In Paris, Polish architect Anna Popiel-Moszyńska of the Pomo.archi studio redesigned the space of a lawyer's office into a 220 m² apartment for a family with four children. She combined tradition with modernity, giving the space a charming and laid-back feel.
Malgorzata Tomczak: Anna, you redesigned the space completely, changing the function, layout and program of the rooms. What was the biggest challenge in this project?
Anna Popiel-Moszyńska: The big challenges in this project were a couple. The space we found was not previously used as a residential space, but as an office space. This was both a brake and a stimulus when planning the new use. Since in Paris every square meter is almost "at a premium," a new functional idea was needed for the development of the entrance hall space. Two large library bookcases were custom-designed there, with their division respecting the existing arrangement of panels dividing the wall surfaces, as well as armchairs and a chaise longue inviting to read. The biggest challenge, however, was the new location of the kitchen. In wealthy townhouses, these usually small rooms were placed at the back of the building, never on the representative side of the entrance facades. Often separate staircases led to them - as in the Malesherbes project. They were used by servants who ran errands and cooked for the owners - this is still the case in many houses in the wealthy neighborhoods of the French capital. Thus, the decision to incorporate the open kitchen into the space of the newly created central living room, formed from three smaller rooms, was by all means "revolutionary."
Malgosia: The most important space is the kitchen connected to the living room. You clearly marked the function with colors - graphite elegant matte finish was given to the kitchen. The living area, on the other hand, is bright. Most interesting, however, is the combination of traditional and modern. We have decor in the form of stucco on the walls and ceilings, fireplace surrounds and modern simple forms that break this bourgeois style.
Anna: Exactly. The interiors are housed in a beautiful, post-Haussmannian townhouse and feature a great historical aesthetic and functional legacy. I think that with this type of place it is extremely easy to fall into the trap of a kind of historicism and bourgeoisness. So in the project I focused on the modernity of the proposed forms and solutions, while at the same time valorizing the historic "design" as much as possible, such as old stucco, parquet floors, doors and windows (by the way, newly made in Poland, but keeping the existing old systems of rotating cast iron handles). It was important for me to introduce color into the interior, but I was keen to avoid too much variety, which could result in a kind of cacophony and an impression of aesthetic disorder. Worth mentioning here is the fact that the surviving original fireplace is made of a heavily figured white and red marble, making it the only ever fireplace made of beefy Kobé, as my investor jokingly used to say. The rich grain of the stone, combined with the rich form of the object itself, forced me to commit a kind of architectural "sacrilege" - Namely, I decided to paint it the color of the walls. I am pleased with this decision - the antique, noble form remains, but its color and material no longer overwhelm the open interior.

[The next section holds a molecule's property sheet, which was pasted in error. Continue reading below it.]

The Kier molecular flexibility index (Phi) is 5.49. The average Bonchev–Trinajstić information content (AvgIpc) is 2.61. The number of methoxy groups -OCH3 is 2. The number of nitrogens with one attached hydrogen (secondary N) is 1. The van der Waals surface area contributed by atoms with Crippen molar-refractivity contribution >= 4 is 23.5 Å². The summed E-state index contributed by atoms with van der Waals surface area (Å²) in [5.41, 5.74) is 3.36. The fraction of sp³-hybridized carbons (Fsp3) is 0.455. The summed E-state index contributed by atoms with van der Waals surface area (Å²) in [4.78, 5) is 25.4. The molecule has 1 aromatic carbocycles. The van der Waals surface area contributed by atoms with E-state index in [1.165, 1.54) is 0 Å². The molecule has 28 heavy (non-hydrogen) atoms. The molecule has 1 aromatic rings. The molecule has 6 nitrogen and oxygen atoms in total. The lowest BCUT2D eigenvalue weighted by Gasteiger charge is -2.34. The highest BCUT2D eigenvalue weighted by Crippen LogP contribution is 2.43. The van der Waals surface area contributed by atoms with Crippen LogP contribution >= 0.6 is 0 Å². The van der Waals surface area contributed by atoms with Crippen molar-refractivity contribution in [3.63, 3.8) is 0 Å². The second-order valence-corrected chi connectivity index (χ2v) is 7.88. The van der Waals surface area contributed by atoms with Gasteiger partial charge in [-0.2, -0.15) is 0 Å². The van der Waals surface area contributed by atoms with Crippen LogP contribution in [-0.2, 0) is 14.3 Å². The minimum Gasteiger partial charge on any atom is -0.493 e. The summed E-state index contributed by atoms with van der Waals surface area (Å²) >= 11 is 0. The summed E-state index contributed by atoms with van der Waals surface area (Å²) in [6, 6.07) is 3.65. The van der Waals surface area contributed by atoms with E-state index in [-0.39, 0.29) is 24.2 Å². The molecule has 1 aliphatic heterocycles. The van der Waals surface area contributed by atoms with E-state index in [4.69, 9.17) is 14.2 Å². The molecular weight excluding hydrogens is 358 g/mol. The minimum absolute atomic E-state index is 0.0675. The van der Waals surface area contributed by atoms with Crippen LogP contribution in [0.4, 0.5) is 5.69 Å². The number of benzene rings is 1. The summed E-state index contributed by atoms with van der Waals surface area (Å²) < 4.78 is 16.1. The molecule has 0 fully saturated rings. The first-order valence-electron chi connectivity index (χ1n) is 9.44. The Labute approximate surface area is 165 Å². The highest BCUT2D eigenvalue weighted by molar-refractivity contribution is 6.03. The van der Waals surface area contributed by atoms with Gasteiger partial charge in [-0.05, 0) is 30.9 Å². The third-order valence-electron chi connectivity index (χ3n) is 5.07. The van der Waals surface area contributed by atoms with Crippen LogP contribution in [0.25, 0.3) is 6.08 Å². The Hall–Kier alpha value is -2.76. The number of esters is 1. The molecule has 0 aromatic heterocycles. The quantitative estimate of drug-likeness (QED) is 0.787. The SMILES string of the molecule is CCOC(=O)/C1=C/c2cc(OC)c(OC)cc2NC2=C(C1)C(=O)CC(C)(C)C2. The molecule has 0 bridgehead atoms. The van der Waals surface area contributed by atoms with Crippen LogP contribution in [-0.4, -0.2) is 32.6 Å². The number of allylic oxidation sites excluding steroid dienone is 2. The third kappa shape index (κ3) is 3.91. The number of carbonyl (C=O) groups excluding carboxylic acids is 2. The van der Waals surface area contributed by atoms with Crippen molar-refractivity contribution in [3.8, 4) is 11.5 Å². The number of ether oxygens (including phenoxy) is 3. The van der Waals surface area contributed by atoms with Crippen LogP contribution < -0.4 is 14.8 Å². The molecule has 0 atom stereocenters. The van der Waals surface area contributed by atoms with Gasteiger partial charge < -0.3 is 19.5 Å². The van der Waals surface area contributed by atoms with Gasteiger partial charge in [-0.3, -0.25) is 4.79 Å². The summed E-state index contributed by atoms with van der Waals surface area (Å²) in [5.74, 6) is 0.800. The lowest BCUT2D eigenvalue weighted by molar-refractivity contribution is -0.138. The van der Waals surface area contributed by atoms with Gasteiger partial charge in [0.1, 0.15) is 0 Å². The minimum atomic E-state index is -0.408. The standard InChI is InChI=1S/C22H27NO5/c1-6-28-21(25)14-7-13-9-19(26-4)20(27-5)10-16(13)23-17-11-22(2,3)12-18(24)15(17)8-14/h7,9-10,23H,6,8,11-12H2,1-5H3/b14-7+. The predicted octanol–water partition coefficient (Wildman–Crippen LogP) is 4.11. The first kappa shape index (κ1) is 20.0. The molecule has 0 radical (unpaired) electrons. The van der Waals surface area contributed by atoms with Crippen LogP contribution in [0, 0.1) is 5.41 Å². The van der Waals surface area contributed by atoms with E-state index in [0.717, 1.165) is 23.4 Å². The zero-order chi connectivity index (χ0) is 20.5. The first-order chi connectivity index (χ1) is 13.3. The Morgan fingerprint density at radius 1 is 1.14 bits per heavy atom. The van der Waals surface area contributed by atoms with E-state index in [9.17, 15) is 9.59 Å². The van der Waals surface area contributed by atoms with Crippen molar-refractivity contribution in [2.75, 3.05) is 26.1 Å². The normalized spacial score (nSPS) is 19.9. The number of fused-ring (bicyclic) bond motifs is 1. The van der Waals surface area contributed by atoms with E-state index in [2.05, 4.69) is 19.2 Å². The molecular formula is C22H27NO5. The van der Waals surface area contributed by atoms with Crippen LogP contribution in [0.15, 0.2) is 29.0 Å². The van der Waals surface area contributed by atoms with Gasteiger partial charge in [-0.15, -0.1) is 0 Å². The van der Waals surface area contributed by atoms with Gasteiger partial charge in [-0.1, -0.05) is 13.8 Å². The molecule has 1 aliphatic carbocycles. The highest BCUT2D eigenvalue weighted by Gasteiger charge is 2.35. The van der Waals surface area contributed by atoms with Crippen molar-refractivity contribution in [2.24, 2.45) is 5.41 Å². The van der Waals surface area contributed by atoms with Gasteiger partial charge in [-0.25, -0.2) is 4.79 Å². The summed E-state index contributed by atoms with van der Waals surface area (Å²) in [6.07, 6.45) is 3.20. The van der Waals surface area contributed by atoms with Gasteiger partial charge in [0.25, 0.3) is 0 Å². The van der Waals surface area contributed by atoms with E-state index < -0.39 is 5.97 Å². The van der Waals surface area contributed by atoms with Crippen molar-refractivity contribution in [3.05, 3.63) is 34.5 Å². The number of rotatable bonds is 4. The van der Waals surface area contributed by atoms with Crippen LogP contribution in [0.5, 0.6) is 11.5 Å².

Malgosia: Anna, how did you choose accessories? Lamps, furniture, colors, fabrics are very carefully selected, although they give the impression of nonchalant randomness. What guided you in your selection?
Anna: I graduated from the faculty of architecture and urban planning, but I chose to work in interiors - because I derive the greatest satisfaction from being able to inscribe a completely new function in the existing context while being able to select the finest details for the newly created space; such as upholstery fabrics, tableware, curtains, bedding, plaids, etc. Such was the case with this particular project. It so happened that this is the second apartment for the same investors - they trusted my, after all, subjective choices, while I tried to present them with proposals that corresponded to their needs, lifestyle. I try not to forget that it is my clients - not me - who will be the daily users of the space I design, and not to impose my choices at all costs. Sometimes a good interior is the result of a consensus, accepted by both parties involved.
I pay a great deal of attention to the design of lights and the selection of "moving", additional lighting - in my opinion, it is the light that largely affects our positive perception of a given space. A great inspiration for me is travel; while I am very close to the design of Scandinavian countries, I think I get the most from my frequent trips to Belgium, the UK and, above all, the Netherlands. I also regularly visit the biannual Maison & Objet (Home & Object) fair in Paris, where I try to follow current trends. I hope, however, that I probably already have my taste and preferences honed enough that it does not "interfere" with my vision of interior design, but only enriches it.
Malgosia: Thank you for the interview.
interviewed: Malgorzata TOMCZAK
1a. Ballroom lamp
1b. Merida L lamp
2a. Nicolle chairs
2b. Form 65 bar stool
2c. 3D Gubi bar chair
3a. Hummingbirds wallpaper
3b. Macchine Volanti wallpaper
4 Artemide Tolomeo Maxi lamp
5 Vitra Cornishes shelves
6. Vitra Belleville Chair